Tired of clicking around YouTube and iTunes for online videos of substance? Search no more! The Observer has your weekly handy guide to what’s worth watching on the Web.
A Charlie Brown Christmas on Hulu — Apparently there is a “War on Charlie Brown Christmas Specials!” Last week, President Obama’s speech on Afghanistan bumped A Charlie Brown Christmas from CBS’ scheduling, which some people thought was a kind of conspiracy. Anyway, this holiday classic featuring that charming, round-headed boy was recently added to Hulu, so parents need not worry about the kiddies missing out this year. It’s only available until Jan. 1, 2010 so get in your movie night before the New Year.
The Future of New York on Big Think — What will New York look like in 10, 25, or even 50 years? The city in constant reinvention is examined by experts for Big Think’s “The Future of New York City” video series. Deputy Mayor Bob Lieber, novelist Paul Auster, an environmental activist, and more offer up some predictions, explaining how New York will become more “green” and warning that its reliance on Wall Street could turn us into Detroit.
The 10 Most Innovative Viral Video Ads of 2009 —Wondering how to make your little YouTube upload an online hit? You might want to check out some of these brilliant viral videos assembled at Mashable. Our favorites include this one for Volkswagen that encouraged people to take the stairs instead of the escalator, and another featuring a baby dancing to a Beyonce’s “Single Ladies (Put a Ring On It),” that pumps ad revenue and donations into his college fund. Brilliant.
BBC’s Pedigree Dogs Exposed — This heartbreaking, controversial documentary caused a national upset in Britain when it was originally aired last summer. The hour-long film explores, as one expert put it, how we are breeding pedigreed dogs “to death.” “Dogs are falling apart,” one expert said. “The number of genetic problems are increasing at a frightening pace.” BBC refused to air coverage of the annual Crufts dog competition (the U.K. equivalent of the Westminster Kennel Club Dog Show), according to the Guardian. Although Ofcom, the communications watchdog agency in the U.K., claimed that the documentary did not give the Kennel Club adequate opportunity to respond to the allegations in the film, the documentary forced the Kennel Club to change many of its policies to ensure better canine health (here’s a list of some of the changes). The documentary is going to premiere in the States tonight on BBC America at 8 p.m., but you can watch it on MySpace now (not for the faint of heart).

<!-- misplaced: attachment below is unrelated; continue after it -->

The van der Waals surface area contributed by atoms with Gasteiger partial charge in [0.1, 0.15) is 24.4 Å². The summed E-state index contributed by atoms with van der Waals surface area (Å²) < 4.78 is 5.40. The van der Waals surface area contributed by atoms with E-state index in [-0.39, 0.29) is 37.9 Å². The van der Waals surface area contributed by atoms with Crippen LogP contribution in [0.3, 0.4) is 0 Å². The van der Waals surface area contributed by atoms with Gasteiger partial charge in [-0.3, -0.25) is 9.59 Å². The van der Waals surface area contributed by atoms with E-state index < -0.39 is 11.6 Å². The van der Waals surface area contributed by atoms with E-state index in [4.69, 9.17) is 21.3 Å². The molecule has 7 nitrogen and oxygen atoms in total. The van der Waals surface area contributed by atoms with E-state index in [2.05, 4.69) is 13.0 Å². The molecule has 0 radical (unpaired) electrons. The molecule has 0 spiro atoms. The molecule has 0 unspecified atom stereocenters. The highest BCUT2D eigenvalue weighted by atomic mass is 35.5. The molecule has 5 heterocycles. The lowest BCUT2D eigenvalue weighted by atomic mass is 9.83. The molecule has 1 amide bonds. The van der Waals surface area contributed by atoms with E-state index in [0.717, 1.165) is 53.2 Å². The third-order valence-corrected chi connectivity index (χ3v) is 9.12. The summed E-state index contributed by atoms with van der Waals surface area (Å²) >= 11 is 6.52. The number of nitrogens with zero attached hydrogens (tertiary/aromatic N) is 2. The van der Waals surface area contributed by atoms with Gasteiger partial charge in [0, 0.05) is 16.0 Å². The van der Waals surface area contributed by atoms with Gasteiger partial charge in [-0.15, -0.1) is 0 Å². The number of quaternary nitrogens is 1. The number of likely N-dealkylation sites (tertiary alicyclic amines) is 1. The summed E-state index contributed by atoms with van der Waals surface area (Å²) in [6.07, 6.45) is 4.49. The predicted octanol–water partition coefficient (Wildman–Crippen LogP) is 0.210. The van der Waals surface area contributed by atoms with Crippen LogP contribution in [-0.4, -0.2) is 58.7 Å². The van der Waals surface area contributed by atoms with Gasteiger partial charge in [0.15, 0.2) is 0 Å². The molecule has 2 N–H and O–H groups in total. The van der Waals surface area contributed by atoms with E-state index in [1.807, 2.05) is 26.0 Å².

Open Season on Native American sexual assault survivors — More than one in three Native American women will be raped in their lifetime, according to Amnesty International. Open Season is a shorter version of a full-length documentary that explores women survivors of systematic sexual assault; it includes interviews with experts, advocates and the women themselves. Some experts in the film argue that U.S. law enforcement has failed to protect these women or to prosecute their assailants. The film was created by Raquel Chapa, an N.Y.U. graduate and art and film curator who worked on an art show titled Native Voice, which opened in Brooklyn in the spring of 2008. She has also worked in Indigenous Collections at the Museum of Indian Arts and Culture in Santa Fe, New Mexico and the Smithsonian National Museum of the American Indian. Acknowledgment and support of her short film will be paid to organizations, communities and leaders that are working to end sexual violence against Native women.